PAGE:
On average, the individuals who can get a referral for support from the NHS have to wait a minimum of 10 weeks before they can be seen.
The reality is that for many, this wait is often much longer.
In addition to this around 75 per cent of children are thought to receive no support at all.
Scottish charity CrossReach is attempting to assist those desperately in need.
They have launched the Grey Cake Baking Campaign to raise awareness of mental health issues.
Princess Anne joined the Moderator of the General Assembly of the Church of Scotland in launching the major mental health awareness campaign aimed at communities across Scotland.
Her Royal Highness cut a slab of specially created Grey Cake which she handed to the Moderator, Rt Rev Dr Derek Browning, revealing brightly coloured layers of sponge beneath the grey icing.
Dr Browning told her: “We are grateful for the support you give mental health charities and for your help in launching our Grey Cake baking campaign.
“These Grey Cakes reflect what it must be like to live under the fog of depression or anxiety.
“Underneath the grey exterior, there is a person struggling to be seen and heard.
“When people have poor mental health we very rarely get to see what’s going on underneath the surface.
“Through the work of our social care charity, CrossReach, we know people with mental health problems can face a six-month wait to access support services.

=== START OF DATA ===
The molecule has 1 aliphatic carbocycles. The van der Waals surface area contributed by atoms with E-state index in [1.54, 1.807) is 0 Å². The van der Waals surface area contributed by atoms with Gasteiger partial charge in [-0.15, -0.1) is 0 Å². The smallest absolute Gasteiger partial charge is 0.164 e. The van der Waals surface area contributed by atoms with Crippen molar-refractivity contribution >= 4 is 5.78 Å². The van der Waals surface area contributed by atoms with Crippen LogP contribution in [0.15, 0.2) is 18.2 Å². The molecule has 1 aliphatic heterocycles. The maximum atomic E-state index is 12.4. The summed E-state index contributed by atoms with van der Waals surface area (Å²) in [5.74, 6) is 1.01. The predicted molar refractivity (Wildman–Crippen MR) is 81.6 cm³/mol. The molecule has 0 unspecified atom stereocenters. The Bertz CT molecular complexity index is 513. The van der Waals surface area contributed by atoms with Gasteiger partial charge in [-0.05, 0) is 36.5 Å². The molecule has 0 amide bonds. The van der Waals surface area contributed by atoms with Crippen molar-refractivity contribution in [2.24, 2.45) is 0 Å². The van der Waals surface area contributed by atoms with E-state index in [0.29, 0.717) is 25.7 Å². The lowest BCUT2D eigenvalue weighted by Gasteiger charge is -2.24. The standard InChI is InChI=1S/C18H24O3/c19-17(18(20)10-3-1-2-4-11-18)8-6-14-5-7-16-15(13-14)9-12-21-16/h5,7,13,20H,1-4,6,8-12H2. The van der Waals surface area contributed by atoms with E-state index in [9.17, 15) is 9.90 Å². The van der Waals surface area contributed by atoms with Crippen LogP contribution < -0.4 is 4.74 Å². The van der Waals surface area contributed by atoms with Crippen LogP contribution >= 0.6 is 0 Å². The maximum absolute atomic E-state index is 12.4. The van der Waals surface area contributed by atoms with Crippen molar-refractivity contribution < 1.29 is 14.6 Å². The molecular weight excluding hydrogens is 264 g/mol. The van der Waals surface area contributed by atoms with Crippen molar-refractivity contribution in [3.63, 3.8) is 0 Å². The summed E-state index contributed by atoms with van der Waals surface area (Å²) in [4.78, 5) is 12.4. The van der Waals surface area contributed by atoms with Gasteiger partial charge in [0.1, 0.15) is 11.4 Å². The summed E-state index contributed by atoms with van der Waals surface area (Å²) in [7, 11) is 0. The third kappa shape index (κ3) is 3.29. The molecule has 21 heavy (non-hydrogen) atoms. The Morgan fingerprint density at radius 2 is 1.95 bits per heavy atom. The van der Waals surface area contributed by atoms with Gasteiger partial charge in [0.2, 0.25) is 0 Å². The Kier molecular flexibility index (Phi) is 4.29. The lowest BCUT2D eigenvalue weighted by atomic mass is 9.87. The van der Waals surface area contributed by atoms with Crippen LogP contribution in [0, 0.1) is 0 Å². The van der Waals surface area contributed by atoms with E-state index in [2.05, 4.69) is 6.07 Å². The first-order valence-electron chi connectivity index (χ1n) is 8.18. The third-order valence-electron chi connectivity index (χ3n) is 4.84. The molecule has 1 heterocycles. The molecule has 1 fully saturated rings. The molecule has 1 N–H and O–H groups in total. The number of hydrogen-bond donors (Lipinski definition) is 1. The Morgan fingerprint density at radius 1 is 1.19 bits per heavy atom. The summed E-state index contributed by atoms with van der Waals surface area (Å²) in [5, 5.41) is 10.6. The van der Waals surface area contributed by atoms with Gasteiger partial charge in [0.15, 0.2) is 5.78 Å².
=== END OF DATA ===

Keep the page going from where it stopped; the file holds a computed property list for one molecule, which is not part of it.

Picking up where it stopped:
“We are inviting communities across Scotland to bake these Grey Cakes and hold bake sales to increase awareness of mental health issues and raise much needed funds for support services in their area.”
CrossReach’s new Chief Executive, Viv Dickenson, said: “Mental health services are significantly underfunded, but can make such a big difference so quickly to people.
“Our Grey Cake campaign is doing what the church does best, and that is getting alongside people and baking.
“We are combining our core skills, and I really hope communities across Scotland will get behind this.”
One in four Scots will experience poor mental health at some point in their life.
The Grey Cake initiative is inspired and endorsed by Emma Thomas of The Depressed Cake Shop.
CrossReach is one of Scotland’s largest social care providers with services, including mental health support, across the country.
The Grey Cake sales will help raise awareness of mental health issues and raise funds for a variety of charitable services which support them.
Information packs on how communities can take part are now available on the CrossReach website, www.crossreach.co.uk.
The cake was cut at the Heart and Soul Festival in Princes Street Gardens, an annual event attracting around 5,000 people each year which coincides with the General Assembly.
The crowd were treated to a ‘Bake Off’ style video where Rev Dr Derek Browning challenged the Church’s Youth Moderator in a competition to bake the first CrossReach Grey Cake.
CrossReach was launched in June 2005.
They employ more than 2,000 staff and support some of the most vulnerable people in Scotland.
CrossReach has an annual expenditure of £51 million and most of the funding comes from local authorities and donations.